CRS SERVICES THAT DEFUSE HATE CRIME ACTIVITIES
When hate crimes threaten racial and ethnic relations or escalate community-wide tensions, CRS offers five types of services. To determine the best service(s), CRS conciliators meet with elected officials and community leaders, analyzing a variety of indicators, including causes, potential for violence or continued violence, extent of dialogue, communication and interest in working cooperatively to restore harmony and stability. The five services are:
1) Mediation and Conciliation.
Mediation and conciliation are two techniques used by CRS to help resolve community-wide tensions and conflicts arising from hate crimes. CRS conciliators provide representatives of community groups and local government leaders with an impartial forum to help restore stability and harmony through orderly dialogue and clarification of the issues. CRS establishes with the parties the ground rules for discussion and facilitates the meetings.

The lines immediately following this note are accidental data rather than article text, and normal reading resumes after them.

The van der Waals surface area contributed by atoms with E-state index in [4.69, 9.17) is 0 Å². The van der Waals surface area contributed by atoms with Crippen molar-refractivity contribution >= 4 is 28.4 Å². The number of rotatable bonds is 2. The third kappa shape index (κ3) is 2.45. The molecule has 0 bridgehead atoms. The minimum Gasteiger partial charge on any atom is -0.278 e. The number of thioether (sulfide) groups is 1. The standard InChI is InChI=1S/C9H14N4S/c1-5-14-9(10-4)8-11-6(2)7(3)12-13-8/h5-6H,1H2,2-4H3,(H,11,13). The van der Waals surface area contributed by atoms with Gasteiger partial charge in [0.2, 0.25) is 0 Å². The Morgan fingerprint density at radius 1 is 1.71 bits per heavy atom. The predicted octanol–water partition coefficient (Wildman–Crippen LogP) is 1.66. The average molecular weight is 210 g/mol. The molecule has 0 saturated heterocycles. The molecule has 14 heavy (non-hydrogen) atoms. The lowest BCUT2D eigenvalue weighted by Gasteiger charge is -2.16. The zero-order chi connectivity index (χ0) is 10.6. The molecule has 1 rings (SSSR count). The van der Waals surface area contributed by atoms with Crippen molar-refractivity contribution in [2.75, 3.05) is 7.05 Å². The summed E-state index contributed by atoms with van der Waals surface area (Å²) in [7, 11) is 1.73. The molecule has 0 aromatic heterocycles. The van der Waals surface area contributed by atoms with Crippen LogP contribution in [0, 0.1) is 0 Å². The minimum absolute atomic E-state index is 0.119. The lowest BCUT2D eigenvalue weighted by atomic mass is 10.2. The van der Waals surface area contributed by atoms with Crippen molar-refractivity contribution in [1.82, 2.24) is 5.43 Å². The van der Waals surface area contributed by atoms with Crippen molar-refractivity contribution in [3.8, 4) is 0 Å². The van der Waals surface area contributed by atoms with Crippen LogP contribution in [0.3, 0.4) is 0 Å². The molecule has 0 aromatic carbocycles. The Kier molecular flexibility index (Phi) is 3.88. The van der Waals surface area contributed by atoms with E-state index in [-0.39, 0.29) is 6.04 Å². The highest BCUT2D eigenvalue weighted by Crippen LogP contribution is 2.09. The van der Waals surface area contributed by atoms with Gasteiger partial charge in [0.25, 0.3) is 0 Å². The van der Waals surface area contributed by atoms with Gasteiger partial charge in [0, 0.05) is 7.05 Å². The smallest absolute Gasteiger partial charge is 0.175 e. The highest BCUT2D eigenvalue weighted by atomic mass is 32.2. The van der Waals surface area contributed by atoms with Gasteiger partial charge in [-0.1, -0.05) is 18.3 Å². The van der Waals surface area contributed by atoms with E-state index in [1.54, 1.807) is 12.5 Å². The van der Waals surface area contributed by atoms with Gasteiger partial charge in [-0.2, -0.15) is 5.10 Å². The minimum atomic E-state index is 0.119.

2) Technical Assistance.
CRS can assist local officials and community leaders with developing and implementing polices, practices, and procedures to respond to hate crimes and garner the support of residents and organizations to ease tensions and help end conflicts.
CRS can conduct training sessions and workshops to teach patrol officers and residents how to recognize a hate crime, gain support of the community early in the investigation, and begin the identification of victims and witnesses to the crime. CRS can teach community leaders and volunteers how to prevent the likelihood of more hate crimes, and how to assist and share information in the investigation by law enforcement agencies. Volunteers can serve in such valuable roles as rumor control, initiating community watch patrols, and raising public consciousness about types of hate crimes and those who perpetrate such offenses.
4) Public Education and Awareness.